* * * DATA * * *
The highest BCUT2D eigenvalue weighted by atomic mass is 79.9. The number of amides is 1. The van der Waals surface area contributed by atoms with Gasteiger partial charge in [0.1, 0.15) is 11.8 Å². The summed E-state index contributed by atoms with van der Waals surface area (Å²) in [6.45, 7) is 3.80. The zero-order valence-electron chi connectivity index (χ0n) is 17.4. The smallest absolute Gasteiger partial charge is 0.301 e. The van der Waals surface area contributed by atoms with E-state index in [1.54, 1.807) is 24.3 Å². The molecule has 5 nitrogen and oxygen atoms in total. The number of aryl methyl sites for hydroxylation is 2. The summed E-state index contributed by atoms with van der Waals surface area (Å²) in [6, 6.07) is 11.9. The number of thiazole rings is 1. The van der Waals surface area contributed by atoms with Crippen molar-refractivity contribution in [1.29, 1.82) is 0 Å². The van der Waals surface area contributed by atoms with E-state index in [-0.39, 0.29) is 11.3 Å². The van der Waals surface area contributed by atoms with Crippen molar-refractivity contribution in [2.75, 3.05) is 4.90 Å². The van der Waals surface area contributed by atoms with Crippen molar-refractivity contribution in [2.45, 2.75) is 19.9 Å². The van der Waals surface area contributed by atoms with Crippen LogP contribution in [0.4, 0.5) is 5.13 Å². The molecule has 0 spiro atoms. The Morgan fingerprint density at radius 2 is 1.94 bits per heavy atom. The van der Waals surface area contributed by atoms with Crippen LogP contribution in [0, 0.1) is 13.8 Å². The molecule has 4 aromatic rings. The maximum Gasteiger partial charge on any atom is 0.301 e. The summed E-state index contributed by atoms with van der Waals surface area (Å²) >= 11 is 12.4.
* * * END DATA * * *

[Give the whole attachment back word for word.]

The highest BCUT2D eigenvalue weighted by atomic mass is 79.9. The number of amides is 1. The van der Waals surface area contributed by atoms with Gasteiger partial charge in [0.1, 0.15) is 11.8 Å². The summed E-state index contributed by atoms with van der Waals surface area (Å²) in [6.45, 7) is 3.80. The zero-order valence-electron chi connectivity index (χ0n) is 17.4. The smallest absolute Gasteiger partial charge is 0.301 e. The van der Waals surface area contributed by atoms with E-state index in [1.54, 1.807) is 24.3 Å². The molecule has 5 nitrogen and oxygen atoms in total. The number of aryl methyl sites for hydroxylation is 2. The summed E-state index contributed by atoms with van der Waals surface area (Å²) in [6, 6.07) is 11.9. The number of thiazole rings is 1. The van der Waals surface area contributed by atoms with Crippen molar-refractivity contribution in [1.29, 1.82) is 0 Å². The van der Waals surface area contributed by atoms with E-state index in [-0.39, 0.29) is 11.3 Å². The van der Waals surface area contributed by atoms with Crippen molar-refractivity contribution in [2.75, 3.05) is 4.90 Å². The van der Waals surface area contributed by atoms with Crippen molar-refractivity contribution in [2.45, 2.75) is 19.9 Å². The van der Waals surface area contributed by atoms with Crippen LogP contribution in [0.4, 0.5) is 5.13 Å². The molecule has 0 spiro atoms. The Morgan fingerprint density at radius 2 is 1.94 bits per heavy atom. The van der Waals surface area contributed by atoms with Crippen LogP contribution in [0, 0.1) is 13.8 Å². The molecule has 4 aromatic rings. The maximum Gasteiger partial charge on any atom is 0.301 e. The summed E-state index contributed by atoms with van der Waals surface area (Å²) >= 11 is 12.4.